In the world of banking, these national, big name corporations clearly dominate the market. So how are they doing in terms of meeting their customers’ mobile needs…Are they reliable? Are these banks providing their patrons with the best version of themselves? How does the mobile experience they offer compare to the competition: Do they treat customers better than their last bank? Are they keeping customers engaged, or are they losing the solid connection that an interaction with a live bank teller brings? Worse yet, are lackluster mobile banking app experiences tempting these customers to let their eyes wander off in search of something better? The answers to these questions are vital because in today’s world, the customer experience is the brand and banks are no exception.
To determine where these leading banks’ mobile apps stand in the eyes of their customers, let’s utilize Signals, a visual data analytics platform, to enable us to clearly and effectively make sense of what customers are really saying about their (mobile banking) relationship.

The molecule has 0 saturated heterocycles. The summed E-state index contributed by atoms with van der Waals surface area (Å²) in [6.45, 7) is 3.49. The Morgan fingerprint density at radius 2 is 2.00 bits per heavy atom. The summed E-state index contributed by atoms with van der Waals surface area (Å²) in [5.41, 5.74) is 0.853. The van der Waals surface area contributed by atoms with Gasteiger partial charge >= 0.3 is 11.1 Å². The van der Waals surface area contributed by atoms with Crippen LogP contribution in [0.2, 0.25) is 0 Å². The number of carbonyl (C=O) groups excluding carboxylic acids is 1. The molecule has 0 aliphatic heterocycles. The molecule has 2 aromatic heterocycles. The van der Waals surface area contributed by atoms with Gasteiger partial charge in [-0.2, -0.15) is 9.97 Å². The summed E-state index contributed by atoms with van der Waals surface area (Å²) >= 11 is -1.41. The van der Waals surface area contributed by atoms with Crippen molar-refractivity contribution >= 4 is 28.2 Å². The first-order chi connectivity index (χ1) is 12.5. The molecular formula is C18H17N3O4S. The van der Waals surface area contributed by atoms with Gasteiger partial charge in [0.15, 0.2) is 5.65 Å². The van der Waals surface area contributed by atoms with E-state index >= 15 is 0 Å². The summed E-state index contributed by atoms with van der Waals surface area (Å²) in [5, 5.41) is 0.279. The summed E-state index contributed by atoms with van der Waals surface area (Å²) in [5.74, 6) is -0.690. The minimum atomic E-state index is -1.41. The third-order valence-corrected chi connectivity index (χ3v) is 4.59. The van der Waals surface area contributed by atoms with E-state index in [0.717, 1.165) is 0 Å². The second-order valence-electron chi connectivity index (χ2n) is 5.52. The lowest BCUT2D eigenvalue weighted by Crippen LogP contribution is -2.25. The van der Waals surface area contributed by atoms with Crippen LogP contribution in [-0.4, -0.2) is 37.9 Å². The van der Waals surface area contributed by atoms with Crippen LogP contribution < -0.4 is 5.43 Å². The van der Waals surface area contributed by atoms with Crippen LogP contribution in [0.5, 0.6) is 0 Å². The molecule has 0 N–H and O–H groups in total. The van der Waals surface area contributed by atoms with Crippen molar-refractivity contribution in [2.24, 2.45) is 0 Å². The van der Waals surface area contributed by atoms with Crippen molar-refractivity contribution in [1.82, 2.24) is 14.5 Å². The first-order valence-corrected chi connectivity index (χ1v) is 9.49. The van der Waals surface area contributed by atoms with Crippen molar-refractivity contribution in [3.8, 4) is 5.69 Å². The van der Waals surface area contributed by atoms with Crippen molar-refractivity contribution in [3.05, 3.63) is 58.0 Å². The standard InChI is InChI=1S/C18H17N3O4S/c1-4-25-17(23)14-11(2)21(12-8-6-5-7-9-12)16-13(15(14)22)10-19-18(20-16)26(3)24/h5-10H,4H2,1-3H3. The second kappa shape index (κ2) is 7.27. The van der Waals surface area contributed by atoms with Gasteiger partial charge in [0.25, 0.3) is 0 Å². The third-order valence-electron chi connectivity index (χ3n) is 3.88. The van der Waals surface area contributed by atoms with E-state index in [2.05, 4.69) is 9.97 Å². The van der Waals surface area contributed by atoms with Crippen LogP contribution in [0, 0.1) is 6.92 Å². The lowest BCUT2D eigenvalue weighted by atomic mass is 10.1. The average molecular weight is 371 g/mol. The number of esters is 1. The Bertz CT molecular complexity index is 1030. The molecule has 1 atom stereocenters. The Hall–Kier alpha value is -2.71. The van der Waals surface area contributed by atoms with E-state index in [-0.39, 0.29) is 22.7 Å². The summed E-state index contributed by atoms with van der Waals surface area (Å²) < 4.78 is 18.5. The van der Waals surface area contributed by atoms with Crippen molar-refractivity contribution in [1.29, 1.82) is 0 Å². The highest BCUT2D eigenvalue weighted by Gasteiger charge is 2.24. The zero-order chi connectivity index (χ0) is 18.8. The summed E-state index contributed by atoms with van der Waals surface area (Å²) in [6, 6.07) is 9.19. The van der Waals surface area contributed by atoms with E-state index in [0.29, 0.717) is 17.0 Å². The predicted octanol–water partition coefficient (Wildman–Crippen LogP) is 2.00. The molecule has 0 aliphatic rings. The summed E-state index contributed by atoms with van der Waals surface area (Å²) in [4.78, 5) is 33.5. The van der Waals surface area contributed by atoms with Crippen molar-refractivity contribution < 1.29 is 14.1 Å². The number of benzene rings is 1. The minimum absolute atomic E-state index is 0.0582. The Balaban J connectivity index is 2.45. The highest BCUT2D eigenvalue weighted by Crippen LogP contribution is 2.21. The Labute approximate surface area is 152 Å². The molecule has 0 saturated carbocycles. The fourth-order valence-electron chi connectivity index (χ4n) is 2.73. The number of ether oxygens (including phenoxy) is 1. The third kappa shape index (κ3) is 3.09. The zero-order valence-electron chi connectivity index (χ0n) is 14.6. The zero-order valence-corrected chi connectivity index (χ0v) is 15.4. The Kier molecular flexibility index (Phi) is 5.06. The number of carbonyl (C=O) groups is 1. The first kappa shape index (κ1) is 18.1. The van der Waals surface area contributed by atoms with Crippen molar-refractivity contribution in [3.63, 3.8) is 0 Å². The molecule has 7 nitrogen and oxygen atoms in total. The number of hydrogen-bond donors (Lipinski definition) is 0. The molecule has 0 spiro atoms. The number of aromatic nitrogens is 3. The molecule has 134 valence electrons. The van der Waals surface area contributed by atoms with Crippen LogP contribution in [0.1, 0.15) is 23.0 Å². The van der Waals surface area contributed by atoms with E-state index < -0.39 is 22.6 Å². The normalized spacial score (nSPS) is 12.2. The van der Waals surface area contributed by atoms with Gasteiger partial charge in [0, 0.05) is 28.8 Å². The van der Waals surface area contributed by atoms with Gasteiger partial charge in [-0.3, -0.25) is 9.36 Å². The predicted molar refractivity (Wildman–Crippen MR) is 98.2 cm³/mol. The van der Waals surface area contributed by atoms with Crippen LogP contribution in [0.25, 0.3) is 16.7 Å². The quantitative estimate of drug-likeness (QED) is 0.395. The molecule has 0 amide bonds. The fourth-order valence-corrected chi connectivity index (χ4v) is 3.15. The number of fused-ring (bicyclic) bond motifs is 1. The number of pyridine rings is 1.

There Have Been Ups and Downs
Signals has the ability to pull insights from any data source, structured or unstructured, and then visually display these insights concisely on an aesthetically pleasing, customizable dashboard. This allows for a quick conversion from disjointed data to actionable insights, effectively cutting down on overall time and resources spent. Through the use of Signals’ unique Compare View, below is an example of the temporal trend analysis that was automatically generated for each of the four mobile app review jobs after just a few moments:
Bank of America Mobile
Ally Bank Mobile